“The Travelling Cat Chronicles” by Hiro Arikawa — “This touching novel of a brave cat and his gentle, wise human will resonate with lovers of animal tales, quiet stories of friendship, and travelogues alike.” —Publishers Weekly
“One in a Million” by Lindsey Kelk — “Her fiction is dry, warm, stuffed with fully-realized female characters, and very, very funny…[One In A Million] is classic Kelk, by which I mean a balm on my troubled soul, because two years in Trump’s America will make you yearn for that.” — Marie Claire
“Oryx and Crake” by Margaret Atwood — “Her shuddering post-apocalyptic vision of the world . . . summons up echoes of George Orwell, Anthony Burgess and Aldous Huxley. . . . Oryx and Crake [is] in the forefront of visionary fiction.” — The Seattle Times
“Sea of Greed” by Clive Cussler and Graham Brown — “The villain is diabolical, our heroes seem to have no way to win, and the action is relentless. In other words, the story is classic Cussler. The thought of the world running out of oil is terrifying, and that along with the wonderful cast of characters makes this one of the better entries in the NUMA Files series.”– Associated Press
“We Can Save Us All” by Adam Nemett — “Nemett’s recipe for disaster is sound―a dash of Pynchon, a hint of Neal Stephenson, and a nihilistic undertone that belies a semihopeful denouement… a confident, visceral debut that’s worth the ride.” — Kirkus Reviews
“Winter in Paradise” by Elin Hilderbrand — Irene Steele’s husband, Russ, travels too much for work, but she is happy in their newly restored Iowa City Victorian house. Then, on New Year’s Day, she gets a call that Russ has been killed in a helicopter crash in the U.S. Virgin Islands–and she has no idea what he was doing there. Their sons, Cash and Baker, each have reasons to escape their lives for awhile, so they join her to mourn and look for answers. What they find when they get to the island is a multimillion-dollar mansion and news of a young woman, Rosie Small, who also died in the crash. Ayers Wilson was Rosie’s best friend, so she commits to staying put for Rosie’s daughter, Maia, and Maia’s widowered stepgrandfather, boat captain Huck. ..” — Susan Maguire. AMERICAN LIBRARY ASSOCIATION, c2018.
“The Year of the Flood” by Margaret Atwood — “Atwood spins the most arresting alternate mythologies to our hell-bent world. . . . The Year of the Flood is a slap-happy romp through the end times. Stuffed with cornball hymns, genetic mutations worth of Thomas Pynchon and a pharmaceutical company run amok, it reads like dystopia verging on satire. She may be imagining a world in flames, but she’s doing it with a dark cackle.” — The Los Angeles Times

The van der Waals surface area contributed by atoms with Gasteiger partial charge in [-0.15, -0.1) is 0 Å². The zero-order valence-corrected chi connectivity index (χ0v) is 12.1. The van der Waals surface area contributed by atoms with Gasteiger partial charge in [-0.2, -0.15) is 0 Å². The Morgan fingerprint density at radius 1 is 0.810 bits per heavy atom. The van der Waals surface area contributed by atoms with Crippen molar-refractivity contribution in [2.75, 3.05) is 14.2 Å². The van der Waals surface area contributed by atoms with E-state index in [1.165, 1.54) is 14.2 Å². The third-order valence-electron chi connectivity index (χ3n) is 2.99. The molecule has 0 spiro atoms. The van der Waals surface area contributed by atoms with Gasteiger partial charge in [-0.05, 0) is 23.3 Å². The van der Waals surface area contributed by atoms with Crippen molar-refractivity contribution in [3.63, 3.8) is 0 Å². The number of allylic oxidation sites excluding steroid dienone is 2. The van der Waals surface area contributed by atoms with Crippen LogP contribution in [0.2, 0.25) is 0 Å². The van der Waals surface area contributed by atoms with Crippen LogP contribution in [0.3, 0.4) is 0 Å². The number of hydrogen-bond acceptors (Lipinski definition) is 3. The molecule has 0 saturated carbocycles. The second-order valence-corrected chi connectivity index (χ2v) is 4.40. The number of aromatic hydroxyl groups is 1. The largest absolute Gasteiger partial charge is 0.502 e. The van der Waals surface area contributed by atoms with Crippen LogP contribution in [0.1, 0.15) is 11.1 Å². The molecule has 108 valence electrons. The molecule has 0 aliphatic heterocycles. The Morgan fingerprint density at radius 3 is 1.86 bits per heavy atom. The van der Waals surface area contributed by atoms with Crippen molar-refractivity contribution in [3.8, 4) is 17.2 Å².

“You Were Always Mine” by Nicole Baart — “Mothers everywhere will recognize and celebrate the fierce, imperfect strength of Jessica Chamberlain as she tries to parent her sons—one birthed and one adopted—in the wake of her estranged husband’s death. A startlingly authentic mix of suspense, grief, and family drama, You Were Always Mine reconstructs the pieces of a shattered life to reveal the darkness that destroyed it. You will never look at adoption the same way again.” — Mindy Mejia, author of Everything You Want Me To Be and Leave No Trace
“Becoming” by Michele Obama — “The former first lady looks back on an unlikely rise to the top while navigating issues of race and gender in this warmhearted memoir. Obama’s narrative is the story of an African-American striver, born to a working-class family in a Chicago ghetto, who got Princeton and Harvard degrees and prominent jobs in law and public relations, attended at every step by the nagging question, “Am I good enough?” (“Yes I am,” she answers). It’s also about her struggle to keep husband Barack’s high-powered political career from subsuming her identity and the placid family life she preferred to the electoral frenzy–she disavows any desire for public office herself–while she weathered misgivings over work-life balance and marital strains that required couples’ counseling. Becoming the first lady ratchets up the pressure as Obama endures the Secret Service security bubble, has every public utterance and outfit attacked by opponents, gets pilloried as a closet radical, and soldiers on with healthy-food initiatives. Obama surveys most of this with calm good humor–“infuriating” Republican obstructionism and Donald Trump’s “misogyny” draw her ire–while painting an admiring, sometimes romantic portrait of Barack and evoking pathos over her parents’ sacrifices for their children. There are no dramatic revelations and not much overt politics here, but fans of the Obamas will find an interesting, inspiring saga of quiet social revolutions.” — PUBLISHERS WEEKLY, c2018.
“Beyond Budapest” by J D Mallinson — “Leonard Parks is an agent of the U.K. Inland Revenue who goes missing while conducting a series of interviews with wealthy British expatriates living in Europe. Are these individuals merely concerned with evading taxes, or do they more sinister backgrounds and motives? Inspector George Mason, ably assisted by Detective Sergeant Alison Aubrey, is assigned by Scotland Yard to help discover what happened to the tax official. Their investigations take them to several European cities, where they eventually become involved with members of a secret society who are determined to frustrate their efforts. Will the two detectives succeed in outwitting the opposition, to determine the curious fate of Leonard Parks? Will they find him alive, or dead?” — back cover